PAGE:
Student Chelsie Harris Turns Internship into Permanent Position
Student Chelsie Harris worked as a paraprofessional at the San Diego County Library before completing an internship there last summer – gaining the experience and professional connections she needed to land a permanent position at the library in September. Harris is preparing to graduate in spring 2011 and now works full-time in the library’s community relations department.
The San Diego County Library (SDCL) is a large system of 33 branch libraries and two bookmobiles, serving the greater San Diego area. As part of the community relations team, Harris writes a range of outreach material, including news releases and newsletters. She also has the opportunity to work part-time providing reference services at a branch library.
Harris’ writing skills came in handy, as she learned to use those skills in a new way during her INFO 282: Seminar in Library Management course, with a focus on grant writing. When she started the course in fall 2010, “I had no experience with grant writing,” said Harris. The course required Harris to choose a real-world library client and develop a grant proposal for that client to help garner funding. With her wealth of connections at SDCL, the organization was a natural fit for her INFO 282 assignment.
Harris’ grant proposal focused on seeking funding for the library’s foreclosure prevention clinics, offered to a community that has been hit hard by the foreclosure crisis, with an average of 1,200 homeowners in San Diego County receiving a foreclosure notice each month. Clinics bring together legal experts, real estate and mortgage professionals, housing agencies, and translators to provide counseling to the public.
“Not only did the course teach me to apply my writing skills in a new way to help my library expand a high-need program, the course also taught me more about teamwork,” said Harris. While many San José State University School of Information students groan when faced with group projects, Harris’ project reinforced that they are a very common aspect of professional positions. “The project taught me that communication with co-workers is a key part of writing a successful grant proposal,” said Harris. “You can’t write a grant proposal by yourself. You need to gather information from a lot of different people.”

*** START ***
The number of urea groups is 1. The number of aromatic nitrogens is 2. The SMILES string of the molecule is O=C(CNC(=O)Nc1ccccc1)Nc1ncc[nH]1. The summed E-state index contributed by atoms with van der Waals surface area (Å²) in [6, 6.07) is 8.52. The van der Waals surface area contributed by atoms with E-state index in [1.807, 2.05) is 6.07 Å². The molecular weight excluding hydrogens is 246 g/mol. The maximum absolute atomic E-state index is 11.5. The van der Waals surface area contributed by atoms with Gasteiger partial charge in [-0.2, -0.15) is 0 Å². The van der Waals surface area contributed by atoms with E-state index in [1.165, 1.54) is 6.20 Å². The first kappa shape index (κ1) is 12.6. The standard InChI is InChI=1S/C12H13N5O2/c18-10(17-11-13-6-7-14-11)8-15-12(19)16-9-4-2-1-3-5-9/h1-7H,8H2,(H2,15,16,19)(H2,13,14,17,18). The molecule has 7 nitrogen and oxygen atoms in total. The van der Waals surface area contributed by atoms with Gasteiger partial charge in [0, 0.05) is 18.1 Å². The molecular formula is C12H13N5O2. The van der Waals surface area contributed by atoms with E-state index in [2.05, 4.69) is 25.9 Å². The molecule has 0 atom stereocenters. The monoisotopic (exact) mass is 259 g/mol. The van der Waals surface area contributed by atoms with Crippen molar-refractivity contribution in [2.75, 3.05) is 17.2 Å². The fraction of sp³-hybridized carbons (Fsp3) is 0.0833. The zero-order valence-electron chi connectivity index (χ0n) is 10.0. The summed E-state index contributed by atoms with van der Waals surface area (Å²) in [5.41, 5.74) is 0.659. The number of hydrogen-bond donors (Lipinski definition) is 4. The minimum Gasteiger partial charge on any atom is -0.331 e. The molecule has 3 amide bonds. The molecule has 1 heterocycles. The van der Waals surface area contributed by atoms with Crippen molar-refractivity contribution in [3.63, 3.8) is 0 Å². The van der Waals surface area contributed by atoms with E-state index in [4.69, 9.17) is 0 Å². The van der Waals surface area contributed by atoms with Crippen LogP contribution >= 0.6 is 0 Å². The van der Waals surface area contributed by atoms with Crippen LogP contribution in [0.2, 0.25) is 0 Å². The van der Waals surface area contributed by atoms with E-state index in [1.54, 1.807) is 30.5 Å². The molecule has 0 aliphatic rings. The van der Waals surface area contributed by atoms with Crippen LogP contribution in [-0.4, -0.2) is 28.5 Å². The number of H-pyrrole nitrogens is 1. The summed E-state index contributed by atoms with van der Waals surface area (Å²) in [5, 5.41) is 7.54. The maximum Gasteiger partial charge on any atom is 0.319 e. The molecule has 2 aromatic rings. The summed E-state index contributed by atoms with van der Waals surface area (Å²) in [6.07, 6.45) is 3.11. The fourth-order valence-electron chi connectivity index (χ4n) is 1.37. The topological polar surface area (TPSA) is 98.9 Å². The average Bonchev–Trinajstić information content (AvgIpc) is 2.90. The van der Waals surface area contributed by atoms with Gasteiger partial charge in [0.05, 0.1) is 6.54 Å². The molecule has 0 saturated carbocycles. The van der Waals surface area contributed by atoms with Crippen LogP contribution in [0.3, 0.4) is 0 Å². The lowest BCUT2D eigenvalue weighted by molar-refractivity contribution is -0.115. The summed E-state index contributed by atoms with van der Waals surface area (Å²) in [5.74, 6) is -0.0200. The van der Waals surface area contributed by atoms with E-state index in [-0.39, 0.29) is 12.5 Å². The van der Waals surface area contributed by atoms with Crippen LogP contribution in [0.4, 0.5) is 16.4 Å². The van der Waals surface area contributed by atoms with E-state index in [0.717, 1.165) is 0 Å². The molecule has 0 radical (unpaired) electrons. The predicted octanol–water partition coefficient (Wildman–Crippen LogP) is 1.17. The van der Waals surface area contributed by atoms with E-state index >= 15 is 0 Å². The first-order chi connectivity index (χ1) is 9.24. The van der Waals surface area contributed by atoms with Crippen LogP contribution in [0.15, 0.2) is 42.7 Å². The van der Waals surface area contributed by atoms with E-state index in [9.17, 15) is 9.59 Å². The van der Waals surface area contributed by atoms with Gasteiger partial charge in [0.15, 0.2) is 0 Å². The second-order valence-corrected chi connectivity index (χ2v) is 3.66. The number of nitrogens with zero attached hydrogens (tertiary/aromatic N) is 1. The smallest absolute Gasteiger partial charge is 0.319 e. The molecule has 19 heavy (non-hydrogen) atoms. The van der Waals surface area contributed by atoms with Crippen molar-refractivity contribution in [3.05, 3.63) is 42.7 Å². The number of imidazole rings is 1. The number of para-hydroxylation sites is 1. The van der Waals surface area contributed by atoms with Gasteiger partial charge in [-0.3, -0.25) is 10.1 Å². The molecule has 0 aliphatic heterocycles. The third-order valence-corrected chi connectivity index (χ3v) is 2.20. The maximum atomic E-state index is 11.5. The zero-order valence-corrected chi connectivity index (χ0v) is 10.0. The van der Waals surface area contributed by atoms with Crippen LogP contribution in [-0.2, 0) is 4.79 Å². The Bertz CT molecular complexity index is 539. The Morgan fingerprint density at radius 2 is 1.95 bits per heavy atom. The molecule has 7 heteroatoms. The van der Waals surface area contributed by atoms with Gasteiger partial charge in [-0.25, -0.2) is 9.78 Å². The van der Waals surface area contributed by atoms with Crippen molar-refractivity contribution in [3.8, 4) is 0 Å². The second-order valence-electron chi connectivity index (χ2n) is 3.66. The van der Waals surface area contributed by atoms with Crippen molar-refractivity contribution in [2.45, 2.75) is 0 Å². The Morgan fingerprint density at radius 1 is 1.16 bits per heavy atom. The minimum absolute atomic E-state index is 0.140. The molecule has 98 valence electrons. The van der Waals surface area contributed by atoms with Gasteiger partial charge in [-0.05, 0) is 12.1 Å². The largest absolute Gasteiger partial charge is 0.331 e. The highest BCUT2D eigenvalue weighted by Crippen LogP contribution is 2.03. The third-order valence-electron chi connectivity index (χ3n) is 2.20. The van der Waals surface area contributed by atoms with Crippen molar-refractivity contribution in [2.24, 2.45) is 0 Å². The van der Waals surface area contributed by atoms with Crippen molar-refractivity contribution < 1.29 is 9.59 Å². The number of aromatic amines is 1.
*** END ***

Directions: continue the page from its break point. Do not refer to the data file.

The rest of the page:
As Harris moved from paraprofessional to intern to librarian, her changing work schedule made her really appreciate the school’s fully online MLIS program. “While online learning required me to be extremely organized and self-motivated, it also allowed me to continue to pursue professional opportunities without the need to put career options on hold while earning my graduate degree,” said Harris.
Harris is a lifelong San Diego resident, who went straight from earning her undergraduate degree in English into the MLIS program. “I started working in a library as an undergraduate, and I fell in love with it,” said Harris. Her goals are to work in a public library, such as SDCL. “I really like what I’m doing now, and I’ve enjoyed exploring so many different aspects of librarianship through my MLIS classes.”
Harris has considered working in reference services or as a children’s librarian. She’s thrilled that her MLIS degree offers her so many career options in an “ever-changing field.” According to Harris, librarianship is an “exciting place to be working” as the field embraces new technology. She’s enjoyed her courses that address how new technology is changing the work done by librarians, and she looks forward to completing her final courses in the coming months.